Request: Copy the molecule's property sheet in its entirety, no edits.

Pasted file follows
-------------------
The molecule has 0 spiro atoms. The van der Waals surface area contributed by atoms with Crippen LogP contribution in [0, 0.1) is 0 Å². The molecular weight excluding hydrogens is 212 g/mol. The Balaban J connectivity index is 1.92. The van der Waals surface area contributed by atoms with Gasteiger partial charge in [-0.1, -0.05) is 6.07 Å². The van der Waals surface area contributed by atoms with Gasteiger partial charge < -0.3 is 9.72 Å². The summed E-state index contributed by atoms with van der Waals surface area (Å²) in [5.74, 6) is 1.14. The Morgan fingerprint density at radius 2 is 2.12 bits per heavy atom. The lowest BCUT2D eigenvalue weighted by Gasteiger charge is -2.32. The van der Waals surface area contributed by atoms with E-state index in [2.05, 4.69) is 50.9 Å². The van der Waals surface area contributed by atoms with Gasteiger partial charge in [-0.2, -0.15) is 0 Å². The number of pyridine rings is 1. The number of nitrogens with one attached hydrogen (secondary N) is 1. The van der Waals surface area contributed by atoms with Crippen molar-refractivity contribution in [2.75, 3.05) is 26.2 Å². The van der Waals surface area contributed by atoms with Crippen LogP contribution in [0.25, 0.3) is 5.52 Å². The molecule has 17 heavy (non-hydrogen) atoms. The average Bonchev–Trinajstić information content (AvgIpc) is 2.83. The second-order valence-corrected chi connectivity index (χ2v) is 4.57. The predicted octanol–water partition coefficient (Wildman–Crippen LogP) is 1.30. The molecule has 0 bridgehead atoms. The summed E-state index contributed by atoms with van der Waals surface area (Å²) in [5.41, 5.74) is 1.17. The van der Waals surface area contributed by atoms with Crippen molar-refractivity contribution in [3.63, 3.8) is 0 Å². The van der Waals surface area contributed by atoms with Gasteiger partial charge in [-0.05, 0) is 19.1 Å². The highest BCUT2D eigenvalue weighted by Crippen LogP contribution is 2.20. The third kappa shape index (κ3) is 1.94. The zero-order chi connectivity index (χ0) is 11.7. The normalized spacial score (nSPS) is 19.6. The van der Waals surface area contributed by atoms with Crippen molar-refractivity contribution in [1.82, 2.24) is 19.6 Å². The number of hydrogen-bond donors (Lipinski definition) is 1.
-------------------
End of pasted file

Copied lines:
The molecule has 0 spiro atoms. The van der Waals surface area contributed by atoms with Crippen LogP contribution in [0, 0.1) is 0 Å². The molecular weight excluding hydrogens is 212 g/mol. The Balaban J connectivity index is 1.92. The van der Waals surface area contributed by atoms with Gasteiger partial charge in [-0.1, -0.05) is 6.07 Å². The van der Waals surface area contributed by atoms with Gasteiger partial charge < -0.3 is 9.72 Å². The summed E-state index contributed by atoms with van der Waals surface area (Å²) in [5.74, 6) is 1.14. The Morgan fingerprint density at radius 2 is 2.12 bits per heavy atom. The lowest BCUT2D eigenvalue weighted by Gasteiger charge is -2.32. The van der Waals surface area contributed by atoms with E-state index in [2.05, 4.69) is 50.9 Å². The van der Waals surface area contributed by atoms with Gasteiger partial charge in [-0.2, -0.15) is 0 Å². The number of pyridine rings is 1. The number of nitrogens with one attached hydrogen (secondary N) is 1. The van der Waals surface area contributed by atoms with Crippen molar-refractivity contribution in [2.75, 3.05) is 26.2 Å². The van der Waals surface area contributed by atoms with Crippen LogP contribution in [0.25, 0.3) is 5.52 Å². The molecule has 17 heavy (non-hydrogen) atoms. The average Bonchev–Trinajstić information content (AvgIpc) is 2.83. The second-order valence-corrected chi connectivity index (χ2v) is 4.57. The predicted octanol–water partition coefficient (Wildman–Crippen LogP) is 1.30. The molecule has 0 bridgehead atoms. The summed E-state index contributed by atoms with van der Waals surface area (Å²) in [5.41, 5.74) is 1.17. The van der Waals surface area contributed by atoms with Crippen molar-refractivity contribution in [3.63, 3.8) is 0 Å². The van der Waals surface area contributed by atoms with Gasteiger partial charge in [-0.05, 0) is 19.1 Å². The highest BCUT2D eigenvalue weighted by Crippen LogP contribution is 2.20. The third kappa shape index (κ3) is 1.94. The zero-order chi connectivity index (χ0) is 11.7. The normalized spacial score (nSPS) is 19.6. The van der Waals surface area contributed by atoms with Crippen molar-refractivity contribution in [1.82, 2.24) is 19.6 Å². The number of hydrogen-bond donors (Lipinski definition) is 1.